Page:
A Compendium of Intervention and Descriptive Studies Designed to Promote the Health of Caregivers for Older Adults. Maine Primary Partners in Caregiving (MPPC) Program


Sponsor. Administration on Aging.

Purpose. This program, initiated in April 2001, is designed to demonstrate that primary health care can be an effective and efficient point of entry for a caregiver intervention in rural Maine.

Description. The MPPC Program identifies caregivers who are stressed by their caregiving responsibilities and encourages them to obtain support and assistance. The program first identified primary care physicians in four counties who were willing to participate in the program. Those who participated were provided with screening forms, and their office staff were trained to follow routine screening procedures. Since April 2002, all individuals 18 and older who visited these physician's offices for routine, non-emergency visits have been asked to complete a brief screening tool designed to identify patients who were burdened with caregiving responsibilities. The screening form uses five questions:

  1. Do you help someone aged 60 years or older who is not in good health or is not managing as well as he/she used to? If yes,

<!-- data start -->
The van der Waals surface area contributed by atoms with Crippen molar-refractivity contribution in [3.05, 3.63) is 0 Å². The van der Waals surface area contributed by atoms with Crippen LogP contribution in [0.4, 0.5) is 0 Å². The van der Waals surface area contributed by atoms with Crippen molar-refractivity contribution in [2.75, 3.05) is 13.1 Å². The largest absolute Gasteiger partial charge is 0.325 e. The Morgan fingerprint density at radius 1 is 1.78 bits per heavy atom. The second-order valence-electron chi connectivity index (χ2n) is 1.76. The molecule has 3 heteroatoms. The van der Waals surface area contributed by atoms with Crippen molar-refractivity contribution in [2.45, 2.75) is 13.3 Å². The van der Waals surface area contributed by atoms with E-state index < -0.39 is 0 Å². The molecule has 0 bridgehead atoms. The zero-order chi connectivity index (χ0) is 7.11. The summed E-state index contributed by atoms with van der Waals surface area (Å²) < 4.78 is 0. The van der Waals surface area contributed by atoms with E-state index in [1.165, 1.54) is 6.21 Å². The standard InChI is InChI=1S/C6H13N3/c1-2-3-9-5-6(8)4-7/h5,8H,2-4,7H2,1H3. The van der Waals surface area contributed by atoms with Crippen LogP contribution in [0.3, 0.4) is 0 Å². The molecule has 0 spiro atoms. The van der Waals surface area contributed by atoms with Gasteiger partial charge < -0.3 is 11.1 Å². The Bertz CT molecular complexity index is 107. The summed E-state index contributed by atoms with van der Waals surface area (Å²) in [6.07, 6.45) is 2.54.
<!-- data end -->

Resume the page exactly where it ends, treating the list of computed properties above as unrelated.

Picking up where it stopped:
2. Do you ever find helping this person difficult in any way?
  3. Do you ever find yourself worrying about the condition of this person?
  4. Do you ever feel at all stressed when giving this person help?
  5. Have you had a significant weight change within the past year?

Completed screening forms are faxed to the caregiver specialists associated with the project, who identify those at risk of being burdened by their caregiving responsibilities. The specialists contact those at risk and offer them customized services, including education, training resources, and access to a statewide telephone hotline. Those who agree to participate in the program receive follow-up calls in the 3rd and 6th month of the program.22

Results to Date. During the first year of operations (April 2002-March 2003), 21 medical offices participated in the program, more than 7,000 patients were screened, and approximately 500 (7 percent) were identified as being caregivers who have experienced some stress.23 The majority of these caregivers have been willing to receive assistance from caregiver specialists. Most individuals have requested information about potential caregiver service options for the future, but they did not yet want to obtain respite services. Most apparently have not been a caregiver for a long period of time, have not yet self-identified as caregivers, have not yet sought out caregiver services, and primarily have wanted to learn more about health and respite services that may be useful to them in the future.

Next Steps. The program will continue for one more year.

Contact Person.

Roberta Downey
Eastern Area Agency on Aging
450 Essex Street
Bangor, ME 04401
Phone: (207) 941-2865
Email: redowney@eaaa.org

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